• Be patient with yourself: Don’t expect these changes to happen overnight. Remember it can take weeks or even months for habits to form, so focus on repeating the activity and accepting that you may make the occasional misstep. 
  • Add context: A 2022 study found people who ate fruit at the same time of day and with the same context (like always after breakfast) were more successful in adding the new habit.

    Choose a specific time and context for your new habit. For example, say you want to take a short break in the afternoon to recharge, so you’re more productive for the rest of the day. You would be more likely to take the break if you stick with the same time (2pm) and context (after a daily meeting) every day.

Benefits of starting a new habit

Starting a new habit isn’t just a New Year’s resolution to check off — it can actually have some big benefits for your state of mind.

One study shows that starting good habits may improve your self-control. The researchers found that as habits were formed, participants reported it took less effort. They could handle motivational interference better, too.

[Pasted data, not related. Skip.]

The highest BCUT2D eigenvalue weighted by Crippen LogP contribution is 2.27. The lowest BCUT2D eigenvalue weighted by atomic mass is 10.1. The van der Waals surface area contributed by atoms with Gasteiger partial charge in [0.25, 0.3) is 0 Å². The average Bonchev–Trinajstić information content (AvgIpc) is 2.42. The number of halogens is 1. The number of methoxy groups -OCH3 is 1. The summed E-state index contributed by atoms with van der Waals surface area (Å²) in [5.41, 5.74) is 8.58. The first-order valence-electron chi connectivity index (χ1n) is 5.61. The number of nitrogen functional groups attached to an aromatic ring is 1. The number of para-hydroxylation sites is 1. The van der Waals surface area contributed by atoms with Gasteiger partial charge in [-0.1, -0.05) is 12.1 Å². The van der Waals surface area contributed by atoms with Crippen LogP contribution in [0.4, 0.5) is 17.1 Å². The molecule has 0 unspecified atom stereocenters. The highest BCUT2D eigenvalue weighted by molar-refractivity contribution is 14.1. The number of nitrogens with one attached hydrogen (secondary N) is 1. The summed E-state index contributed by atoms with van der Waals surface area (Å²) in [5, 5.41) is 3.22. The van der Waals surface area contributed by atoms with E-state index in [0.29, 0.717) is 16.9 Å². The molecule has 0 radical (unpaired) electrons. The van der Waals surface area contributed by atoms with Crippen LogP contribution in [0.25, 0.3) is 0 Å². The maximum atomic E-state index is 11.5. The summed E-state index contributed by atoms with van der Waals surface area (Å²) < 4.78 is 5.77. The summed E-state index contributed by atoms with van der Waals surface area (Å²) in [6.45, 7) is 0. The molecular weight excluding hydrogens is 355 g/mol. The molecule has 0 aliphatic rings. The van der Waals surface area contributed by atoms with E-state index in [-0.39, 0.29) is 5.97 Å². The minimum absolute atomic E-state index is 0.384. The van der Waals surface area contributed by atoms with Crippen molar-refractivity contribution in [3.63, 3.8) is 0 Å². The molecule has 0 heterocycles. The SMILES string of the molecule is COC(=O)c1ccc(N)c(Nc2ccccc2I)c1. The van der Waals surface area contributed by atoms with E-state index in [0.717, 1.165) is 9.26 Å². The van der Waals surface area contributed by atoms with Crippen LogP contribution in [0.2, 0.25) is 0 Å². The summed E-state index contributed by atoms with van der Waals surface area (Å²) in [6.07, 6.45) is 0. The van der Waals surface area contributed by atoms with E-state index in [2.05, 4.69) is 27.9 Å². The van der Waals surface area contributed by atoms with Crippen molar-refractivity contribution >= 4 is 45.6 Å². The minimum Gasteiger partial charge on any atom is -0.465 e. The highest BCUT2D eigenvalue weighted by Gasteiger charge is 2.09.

As a founder, you can improve your habits in many ways. For example, if you struggle to remember routine tasks, doing them at the same time can help. Maybe you could reply to your morning emails right after making your second cup of coffee. Or perhaps you could conduct inventory on the first Monday of every month.

Alternatively, if you want to encourage your team to be more collaborative, then maybe set aside time for weekly brainstorming sessions so people get in the habit of working together.

Good habits help provide structure, and repeating the same behavior over and over makes the habit easier to stick with.

The small changes you start today will set you up for a more productive, less hectic life, both personally and professionally.